This NASA/ESA Hubble Space Telescope picture shows C/2012 S1, better known as Comet ISON, as it appeared in our skies on 9 October.
In this image, the comet’s solid nucleus is unresolved because it is so small. If it had broken apart – a possibility as the Sun slowly warms it up during its approach – Hubble would have likely seen evidence for multiple fragments instead.
ISON will be brightest in our skies in late November, just before and after it hurtles past the Sun. As it grows brighter, it may even become visible as a naked-eye object, before it fades throughout December – the month of its closest approach to Earth.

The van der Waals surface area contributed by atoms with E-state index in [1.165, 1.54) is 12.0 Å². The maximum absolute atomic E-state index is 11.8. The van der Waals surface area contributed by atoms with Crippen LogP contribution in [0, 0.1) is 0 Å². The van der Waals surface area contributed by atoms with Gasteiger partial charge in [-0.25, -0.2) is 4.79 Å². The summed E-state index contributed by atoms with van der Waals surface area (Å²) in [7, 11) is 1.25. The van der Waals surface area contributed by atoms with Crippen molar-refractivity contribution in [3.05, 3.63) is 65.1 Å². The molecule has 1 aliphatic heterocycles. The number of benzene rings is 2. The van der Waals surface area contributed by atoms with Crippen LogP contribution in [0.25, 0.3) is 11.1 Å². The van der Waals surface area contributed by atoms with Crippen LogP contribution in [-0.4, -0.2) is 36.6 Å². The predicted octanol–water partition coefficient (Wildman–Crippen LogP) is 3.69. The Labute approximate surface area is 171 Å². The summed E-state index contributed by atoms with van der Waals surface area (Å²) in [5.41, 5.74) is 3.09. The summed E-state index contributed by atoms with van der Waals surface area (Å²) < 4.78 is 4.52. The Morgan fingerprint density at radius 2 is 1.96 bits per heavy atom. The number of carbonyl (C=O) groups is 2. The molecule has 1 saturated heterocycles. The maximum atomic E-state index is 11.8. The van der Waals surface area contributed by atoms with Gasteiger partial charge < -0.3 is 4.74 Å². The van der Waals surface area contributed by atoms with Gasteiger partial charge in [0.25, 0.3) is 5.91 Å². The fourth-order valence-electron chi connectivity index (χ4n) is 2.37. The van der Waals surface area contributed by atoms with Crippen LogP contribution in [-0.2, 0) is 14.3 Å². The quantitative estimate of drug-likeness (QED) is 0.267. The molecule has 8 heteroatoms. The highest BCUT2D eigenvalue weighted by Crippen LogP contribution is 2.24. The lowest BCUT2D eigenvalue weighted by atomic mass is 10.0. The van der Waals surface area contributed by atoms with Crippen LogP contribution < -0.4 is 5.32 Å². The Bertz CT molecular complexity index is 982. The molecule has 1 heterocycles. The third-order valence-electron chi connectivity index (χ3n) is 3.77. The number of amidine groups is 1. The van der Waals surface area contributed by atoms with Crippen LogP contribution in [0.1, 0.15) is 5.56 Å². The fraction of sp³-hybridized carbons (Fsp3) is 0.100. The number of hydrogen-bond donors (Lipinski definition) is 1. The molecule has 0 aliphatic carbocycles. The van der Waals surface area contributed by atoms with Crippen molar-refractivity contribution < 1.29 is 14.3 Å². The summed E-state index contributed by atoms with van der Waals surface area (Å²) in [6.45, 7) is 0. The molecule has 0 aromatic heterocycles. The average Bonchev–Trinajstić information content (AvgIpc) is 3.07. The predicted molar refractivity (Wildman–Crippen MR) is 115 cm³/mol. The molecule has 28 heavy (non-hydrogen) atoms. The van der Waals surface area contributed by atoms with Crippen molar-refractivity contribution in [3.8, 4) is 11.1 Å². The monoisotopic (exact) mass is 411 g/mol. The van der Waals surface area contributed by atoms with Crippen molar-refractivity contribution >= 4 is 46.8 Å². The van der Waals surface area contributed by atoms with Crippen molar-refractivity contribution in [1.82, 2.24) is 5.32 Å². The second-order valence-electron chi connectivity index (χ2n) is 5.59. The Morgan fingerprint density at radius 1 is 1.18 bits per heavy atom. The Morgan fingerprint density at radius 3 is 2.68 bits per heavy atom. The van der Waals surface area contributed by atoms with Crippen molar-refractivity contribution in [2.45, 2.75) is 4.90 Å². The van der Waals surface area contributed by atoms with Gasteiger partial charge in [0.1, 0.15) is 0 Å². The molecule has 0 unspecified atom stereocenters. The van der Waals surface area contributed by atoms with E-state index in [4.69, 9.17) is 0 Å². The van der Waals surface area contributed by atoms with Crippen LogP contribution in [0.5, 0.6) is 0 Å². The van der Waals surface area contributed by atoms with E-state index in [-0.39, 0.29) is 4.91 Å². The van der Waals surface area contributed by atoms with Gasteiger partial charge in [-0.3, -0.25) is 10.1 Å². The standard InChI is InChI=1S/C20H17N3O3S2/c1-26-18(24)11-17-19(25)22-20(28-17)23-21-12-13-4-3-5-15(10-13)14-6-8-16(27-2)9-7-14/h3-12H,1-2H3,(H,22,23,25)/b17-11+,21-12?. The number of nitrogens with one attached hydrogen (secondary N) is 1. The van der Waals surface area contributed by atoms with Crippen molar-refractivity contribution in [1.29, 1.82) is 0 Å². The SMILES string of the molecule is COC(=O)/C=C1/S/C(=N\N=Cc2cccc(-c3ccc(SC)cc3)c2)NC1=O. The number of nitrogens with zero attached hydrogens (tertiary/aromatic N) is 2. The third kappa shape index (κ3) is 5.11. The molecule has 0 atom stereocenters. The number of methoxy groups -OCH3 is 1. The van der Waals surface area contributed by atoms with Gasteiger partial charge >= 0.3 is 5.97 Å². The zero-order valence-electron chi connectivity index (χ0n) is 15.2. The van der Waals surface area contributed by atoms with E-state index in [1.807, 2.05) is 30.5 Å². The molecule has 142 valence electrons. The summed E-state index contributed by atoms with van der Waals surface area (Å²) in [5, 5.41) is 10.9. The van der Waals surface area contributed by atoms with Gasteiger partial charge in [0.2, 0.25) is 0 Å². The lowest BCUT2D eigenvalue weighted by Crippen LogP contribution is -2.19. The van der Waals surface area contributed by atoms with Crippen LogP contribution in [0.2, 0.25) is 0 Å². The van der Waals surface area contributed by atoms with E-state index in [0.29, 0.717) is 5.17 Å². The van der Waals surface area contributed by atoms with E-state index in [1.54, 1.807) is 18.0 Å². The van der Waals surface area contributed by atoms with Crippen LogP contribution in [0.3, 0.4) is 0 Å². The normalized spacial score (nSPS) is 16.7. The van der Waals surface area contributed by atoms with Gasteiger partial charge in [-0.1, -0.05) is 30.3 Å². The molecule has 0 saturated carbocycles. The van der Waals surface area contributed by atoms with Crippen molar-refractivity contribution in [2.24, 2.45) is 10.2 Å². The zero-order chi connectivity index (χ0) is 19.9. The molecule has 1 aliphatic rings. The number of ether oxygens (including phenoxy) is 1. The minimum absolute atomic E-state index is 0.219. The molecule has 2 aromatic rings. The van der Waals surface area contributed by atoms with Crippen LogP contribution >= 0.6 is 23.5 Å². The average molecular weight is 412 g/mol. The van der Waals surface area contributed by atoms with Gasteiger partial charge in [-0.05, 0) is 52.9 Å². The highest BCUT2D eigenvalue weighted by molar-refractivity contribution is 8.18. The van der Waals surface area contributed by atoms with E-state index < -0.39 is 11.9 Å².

Depending on its fate as it passes close to the Sun, it could become spectacular or, on the contrary, it could completely disintegrate. Many observatories, as well as several ESA and NASA missions, aim to observe this icy visitor over the coming months.
Photo credit: NASA, ESA, and the Hubble Heritage Team (STScI/AURA)